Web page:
Wednesday, March 13, 2013
Ninth Circuit Upholds Injunction for Shell Against Greenpeace
By KENNETH OFGANG, Staff Writer
The Ninth U.S. Circuit Court of Appeals yesterday upheld an injunction barring Greenpeace USA from interfering with Shell Oil’s drilling in the Arctic Ocean.
A divided panel said a district judge in Alaska did not abuse his discretion in prohibiting Greenpeace from coming within a specified distance of Shell’s vessels and from tortiously interfering with their activities.
The injunction bars Greenpeace or anyone acting in concert with the environmental group from breaking into or trespassing on Shell’s vessels; tortiously or illegally interfering with the operation, movement or progress of the vessels; barricading, blocking or preventing access to or egress from the vessels; or tortiously or illegally endangering or threatening any employee, contractor or visitor of Shell or any of its affiliates who is present on, or as they enter or exit, the vessels.
In upholding the injunction, Senior Judge A. Wallace Tashima wrote:
“There is evidence that Greenpeace USA and its counterparts around the globe are united in the goal of stopping Shell. When Greenpeace activists forcibly boarded an oil rig off the coast of Greenland in 2010 and used their bodies to impede a drilling operation, Greenpeace USA’s executive director described their conduct as ‘bold non-violent direct action’ by ‘our activists.”’ Greenpeace USA similarly endorsed the forcible boarding of a Shell vessel by Greenpeace New Zealand activists in February 2012, again referring to them as ‘our brave activists.’”
New Zealand Action
In the February 2012 action, Tashima noted, Greenpeace New Zealand members equipped with survival gear scaled a 53-meter drilling tower, secured themselves to the rig, unfurled “Stop Shell” banners, and remained for four days until they were arrested. In other actions cited by the judge, Greenpeace activists boarded and occupied a pair of Shell “icebreaker” support vessels in a Finnish port, then boarded one of those vessels again a few months later as it transited through Scandinavian waters and created a human blockade using divers.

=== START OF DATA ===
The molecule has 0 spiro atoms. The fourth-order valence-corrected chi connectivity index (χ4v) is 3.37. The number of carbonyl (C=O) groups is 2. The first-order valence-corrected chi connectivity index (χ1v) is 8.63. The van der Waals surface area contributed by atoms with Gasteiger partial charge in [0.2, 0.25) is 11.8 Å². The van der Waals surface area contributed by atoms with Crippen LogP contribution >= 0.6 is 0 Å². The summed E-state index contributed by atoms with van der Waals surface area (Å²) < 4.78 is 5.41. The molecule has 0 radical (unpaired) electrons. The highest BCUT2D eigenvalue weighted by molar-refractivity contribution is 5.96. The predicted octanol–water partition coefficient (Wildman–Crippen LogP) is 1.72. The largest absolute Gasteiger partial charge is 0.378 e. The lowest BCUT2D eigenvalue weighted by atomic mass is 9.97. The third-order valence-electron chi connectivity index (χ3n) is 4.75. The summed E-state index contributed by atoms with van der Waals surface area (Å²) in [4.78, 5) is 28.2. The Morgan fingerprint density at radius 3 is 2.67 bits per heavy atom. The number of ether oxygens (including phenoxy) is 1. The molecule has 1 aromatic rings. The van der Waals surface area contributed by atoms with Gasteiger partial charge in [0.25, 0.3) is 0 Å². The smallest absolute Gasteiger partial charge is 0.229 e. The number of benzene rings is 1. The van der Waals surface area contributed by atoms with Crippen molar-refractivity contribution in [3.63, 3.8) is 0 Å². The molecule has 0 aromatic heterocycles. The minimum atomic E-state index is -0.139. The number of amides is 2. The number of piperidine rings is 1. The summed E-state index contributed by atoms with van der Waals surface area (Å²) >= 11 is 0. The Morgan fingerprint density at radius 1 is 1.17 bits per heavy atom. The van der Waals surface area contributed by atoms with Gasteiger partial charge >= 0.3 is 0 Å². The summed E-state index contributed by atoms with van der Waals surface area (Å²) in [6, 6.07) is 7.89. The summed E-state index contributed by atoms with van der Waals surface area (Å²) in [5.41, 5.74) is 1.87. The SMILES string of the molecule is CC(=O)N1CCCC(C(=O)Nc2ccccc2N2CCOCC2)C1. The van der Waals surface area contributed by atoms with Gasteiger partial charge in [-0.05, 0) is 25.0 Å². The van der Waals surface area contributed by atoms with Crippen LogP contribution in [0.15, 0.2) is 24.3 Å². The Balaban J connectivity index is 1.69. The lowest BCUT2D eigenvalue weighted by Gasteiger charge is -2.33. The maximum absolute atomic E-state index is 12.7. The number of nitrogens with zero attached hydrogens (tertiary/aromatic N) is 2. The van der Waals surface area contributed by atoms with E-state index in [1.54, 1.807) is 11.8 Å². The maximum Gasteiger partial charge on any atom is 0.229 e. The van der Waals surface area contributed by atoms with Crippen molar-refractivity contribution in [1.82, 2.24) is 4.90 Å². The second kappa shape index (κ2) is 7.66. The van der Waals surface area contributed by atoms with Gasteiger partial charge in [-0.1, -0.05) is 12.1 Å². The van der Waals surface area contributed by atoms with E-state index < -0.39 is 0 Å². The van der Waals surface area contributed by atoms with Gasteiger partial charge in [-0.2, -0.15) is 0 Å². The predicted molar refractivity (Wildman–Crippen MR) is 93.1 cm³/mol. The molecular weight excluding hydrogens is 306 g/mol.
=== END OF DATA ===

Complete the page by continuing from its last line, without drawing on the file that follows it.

Tashima rejected Greenpeace USA’s ripeness challenge to the injunction, saying the limited window in which drilling leases may be exploited establishes the irreparable nature of the harm that will result if the activities continue. And while the injunction expired at the close of last year’s “drilling window,” the judge said, the multi-year duration of the leases and the likelihood that Greenpeace still wants to “Stop Shell” and is willing to go to great lengths to do so justify the invocation of the “capable of repetition” exception to mootness.
The fact that Greenpeace USA was not directly involved in the actions cited by the district judge does not preclude it from being enjoined from engaging in similar tactics in the future, Tashima went on to say. He cited evidence that Greenpeace USA activists were involved in the boarding of a Shell contract vessel in May 2010 in the Gulf of Mexico, as well as the willingness of Greenpeace USA leaders to associate themselves with the New Zealand and Scandinavian actions.
Chief Judge Alex Kozinski joined in the opinion.
Judge Milan D. Smith Jr. dissented in part. He agreed that the case was justiciable, but argued that Greenpeace USA could not be held responsible for the actions of other Greenpeace entities, absent a showing that it “significantly coordinated with, encouraged, or controlled the actions of those groups.” The mere encouragement of illegal acts, he insisted, could not support the grant of injunctive relief.
The case is Shell Offshore, Inc. v. Greenpeace, Inc., 12-35332.
Copyright 2013, Metropolitan News Company